Last week my husband and I took a short trip to Lake Tahoe for some down-time and much-needed relaxation. Since we drove, I packed all the food we’d need. I didn’t want to leave the cabin except to walk in the fresh air or sit under the trees on the back deck.
I thought that would be enough to relax me. I thought I knew how to decompress. I was wrong, I didn’t.
Of course my iPhone and iPad (constant companions) came along for the ride. I brought several books to read, but was most anxious to dive into Arianna Huffington’s latest book, Thrive.
Arianna’s talk at BlogHer, had struck an important nerve in me. A very tightly wound one. I knew I was over stressed, over scheduled and not making enough time for me. I knew Thrive would have the message I needed to hear and the tools I needed learn.
“And by so-obsessively documenting our experiences, we never truly have them.”
~Sherry Turkle, MIT professor and author of Alone Together
What was I doing? Why was I so addicted to social connecting and sharing? Was I really living A Well Styled Life, or just showing one?
I decided I had to unplug from all social media and phone contact, right then. Cold turkey for 24 hours! I actually used my iPad to snap a visual of me powering off my phone…which I proceeded to share! That borders on crazy in my book!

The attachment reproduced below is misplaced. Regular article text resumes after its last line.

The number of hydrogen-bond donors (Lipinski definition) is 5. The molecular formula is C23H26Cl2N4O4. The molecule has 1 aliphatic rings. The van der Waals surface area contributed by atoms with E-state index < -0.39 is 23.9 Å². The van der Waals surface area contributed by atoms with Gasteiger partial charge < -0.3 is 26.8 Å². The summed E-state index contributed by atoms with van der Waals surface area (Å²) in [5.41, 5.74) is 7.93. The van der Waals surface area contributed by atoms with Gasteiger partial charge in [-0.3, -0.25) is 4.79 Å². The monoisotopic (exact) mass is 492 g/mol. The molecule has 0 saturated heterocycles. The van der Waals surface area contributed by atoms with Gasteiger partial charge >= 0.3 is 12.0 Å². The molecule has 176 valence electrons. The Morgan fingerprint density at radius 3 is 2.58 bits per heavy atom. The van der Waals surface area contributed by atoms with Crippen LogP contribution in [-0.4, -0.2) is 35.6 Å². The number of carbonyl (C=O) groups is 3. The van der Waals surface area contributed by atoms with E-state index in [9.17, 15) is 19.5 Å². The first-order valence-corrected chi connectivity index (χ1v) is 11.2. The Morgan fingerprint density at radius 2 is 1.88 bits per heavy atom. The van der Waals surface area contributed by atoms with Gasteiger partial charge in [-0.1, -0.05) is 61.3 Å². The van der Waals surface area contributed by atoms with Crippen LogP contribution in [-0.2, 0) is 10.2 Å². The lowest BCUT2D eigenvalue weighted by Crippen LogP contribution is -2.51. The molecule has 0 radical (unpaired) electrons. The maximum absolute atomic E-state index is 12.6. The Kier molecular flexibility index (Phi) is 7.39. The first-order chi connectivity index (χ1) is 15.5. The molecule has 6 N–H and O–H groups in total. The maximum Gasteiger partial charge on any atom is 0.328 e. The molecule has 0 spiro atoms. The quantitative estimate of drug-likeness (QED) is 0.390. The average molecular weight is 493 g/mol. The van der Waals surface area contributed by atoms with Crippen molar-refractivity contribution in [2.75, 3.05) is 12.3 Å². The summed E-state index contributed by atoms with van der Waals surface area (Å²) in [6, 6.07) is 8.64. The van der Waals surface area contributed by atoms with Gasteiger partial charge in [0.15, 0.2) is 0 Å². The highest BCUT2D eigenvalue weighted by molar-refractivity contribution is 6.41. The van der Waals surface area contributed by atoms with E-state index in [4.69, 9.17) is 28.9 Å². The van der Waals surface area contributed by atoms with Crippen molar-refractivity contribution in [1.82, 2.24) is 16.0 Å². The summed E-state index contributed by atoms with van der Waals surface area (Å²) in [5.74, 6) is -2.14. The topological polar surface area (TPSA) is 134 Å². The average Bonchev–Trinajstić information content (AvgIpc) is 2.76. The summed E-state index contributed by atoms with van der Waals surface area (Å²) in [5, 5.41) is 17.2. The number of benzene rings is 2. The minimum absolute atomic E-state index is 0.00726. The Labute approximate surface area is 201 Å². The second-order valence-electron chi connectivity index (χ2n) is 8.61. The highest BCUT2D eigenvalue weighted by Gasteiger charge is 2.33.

As the 24 hour mark rolled around, I felt no desire to plug back in. The second day was even more relaxing and I started hounding my husband to also unplug.
Nearing the 48 hour mark, I felt slightly panicked at the thought of all those emails, texts and updates I knew would be waiting when I fired things back up. I really didn’t want to plug back in.
I turned things back on around 4:30 and almost immediately posted “dinner” to Instagram. OK, that’s just sick! Did I need a 12 step intervention program for Instagram?
evaporated changed, once my phone was back on. Even though I was still in a pristine cabin surrounded by gorgeous nature, I saw things differently. I saw things and wanted to share, not just enjoy.
In 2012, Harvard researchers found that sharing information about ourselves activates the same part of the brain associated with the pleasure we experience from eating food, receiving money and having sex.
A little online (of course) research found these “No Distraction” tools and apps that help people stay focused or unplug.
- Anti-Social – a social network-blocking software that allows you to avoid distracting sites.
- Nanny – Chrome extension that blocks distracting sites from your browser.
- Self Control – Can keep your computer off-line for preset blocks of time.
- Rescuetime – presents you a readout tracking your online activity at the end of the day.
- Freedom – completely blocks the internet from your computer for a set time.
- Time Out – reminds you to take a 10 minute break every 50 minutes.